Taste Kersac cider!
Kersac cider produced by the Guillet Family uses the finest Breton's finest apples. The apples are harvested and left ripen in September for 3 weeks, then stored in low temperature (8-10 degrees). Its a dry taste. Some may find not sweet enough and some love it. Try!!
The Intra-Muros (meaning within the walls) has a walled medieval nucleus with narrow cobblestone streets. The streets are fascinating to explore and have street names that translate as Dancing Cat and Fat Calf. Many of the building house hotels, eateries and some amazing art stores.
The buildings look as though they have been there since the 14th century, however much of the city of damaged from World War II and has been rebuilt.
Take a stroll in the park "Labriantais"
After wandering through the inner city, I was longing for something quiet and peaceful. I found what I was looking for in the Labriantais park. This park of 27 hectares is absolutely beautiful and allows for splendid views of the surroundings of Saint-Malo like the estuary of the Rance river, the Solidor tower or Dinard. You will be able to see many different trees, flowers or mushrooms. Apparently, you could also come across some squirrels, rabbits or foxes but I guess they make themselves very discreet because I didn't encounter any of them. The park belongs to Saint-Malo since 1998. There is also a castle right at the entrance of the park, on the left but I did not visit it. See my travelogue "Labriantais Park" for more photos.
The Walled Town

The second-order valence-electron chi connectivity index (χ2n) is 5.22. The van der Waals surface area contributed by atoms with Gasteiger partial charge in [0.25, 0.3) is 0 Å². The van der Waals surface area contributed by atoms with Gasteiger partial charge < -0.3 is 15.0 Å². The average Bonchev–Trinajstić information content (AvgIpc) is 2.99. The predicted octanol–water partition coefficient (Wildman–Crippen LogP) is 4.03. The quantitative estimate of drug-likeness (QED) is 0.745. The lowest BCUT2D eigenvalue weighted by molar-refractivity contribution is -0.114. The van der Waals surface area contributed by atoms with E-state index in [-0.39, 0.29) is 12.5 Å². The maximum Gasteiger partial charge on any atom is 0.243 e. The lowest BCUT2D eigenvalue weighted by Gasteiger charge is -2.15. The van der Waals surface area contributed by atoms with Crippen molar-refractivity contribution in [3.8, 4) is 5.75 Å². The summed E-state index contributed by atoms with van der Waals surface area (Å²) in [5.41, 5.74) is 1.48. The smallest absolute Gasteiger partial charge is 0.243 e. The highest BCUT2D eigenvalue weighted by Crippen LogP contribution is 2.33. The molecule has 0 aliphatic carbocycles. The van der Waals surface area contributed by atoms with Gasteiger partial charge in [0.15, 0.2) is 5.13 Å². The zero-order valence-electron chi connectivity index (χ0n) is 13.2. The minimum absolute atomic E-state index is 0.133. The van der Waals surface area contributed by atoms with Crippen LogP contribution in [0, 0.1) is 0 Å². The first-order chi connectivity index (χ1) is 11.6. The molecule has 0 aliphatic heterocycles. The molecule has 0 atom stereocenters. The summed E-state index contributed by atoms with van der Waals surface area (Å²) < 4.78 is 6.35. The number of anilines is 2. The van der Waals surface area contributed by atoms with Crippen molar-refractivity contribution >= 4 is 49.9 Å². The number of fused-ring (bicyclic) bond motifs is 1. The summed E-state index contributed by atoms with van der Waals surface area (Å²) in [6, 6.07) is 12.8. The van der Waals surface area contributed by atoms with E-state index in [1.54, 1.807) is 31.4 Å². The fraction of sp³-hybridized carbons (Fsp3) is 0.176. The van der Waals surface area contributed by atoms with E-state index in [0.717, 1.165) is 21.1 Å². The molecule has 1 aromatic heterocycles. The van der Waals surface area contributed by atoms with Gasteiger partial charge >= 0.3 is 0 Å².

"Near the East End of the North Brittany Coast"
The old walled town of St.-Malo has been lovingly restored by its residences to lookmlike the opulent stone residences of yore inside a strong fortress. Of course the invincibility with Germans in control made it a prime target in WWII, but you cannot tell this except when you visit the ex-cathedral. It flourishes today having amalgated with its beach rich suburbs Parame and St. Servan (total pop.47K). I-season the traffic and tourist load is aplenty, making it the most visited town in Brittany. We have visited on two occasions, each time for a half-day, once in and once out of season (August and May). The contrast is extreme.
"What to do"
Some people use St.-Malo as a base from which to visit Mont St.-Michel, but we only recommend that if you are spending a beach week and need a little diversion. (We have aged past beach diversions). The crowds walking and parking indicate that short visits are in the majority. The Ramparts and the castle-museums are the main attractions. The views from the Tower are exciting. The ex-cathedral contains much for people interested in that stuff (like us), both continuous renovations over the centuries and the post-war restorations. The town is full of places to eat (we did not, either time) and shop. The courtyard of the castle in August was set up for evening entertainment of some sort.
"Why two Visits in One Year?"
We were so pleased with St.-Malo on our early in the year visit during our Brittany tour, tha t we decided to detour en route to Mont St-Michel with our 10 year old grandchild. so that he could see yet another fortress as well as relate to the French explorers of Canada, about whom he had just studied. The museum did not thrill him, but the fortress was something else. The tide was the second item that impressed him. (It impresses us too)!
The old fortress
Being in Saint Malo was great. It's got everything you want in a holiday. There's a beach which isn't crouded. And there's beautiful architecture. Try taking a walk on the old city walls.
And then there are also a lot of nice little shops and restaurants. Well, I haven't been there for quite a while now, but I don't think it's changed that much.
All in all, there is a lovely atmosphere in this place. You can really relax here.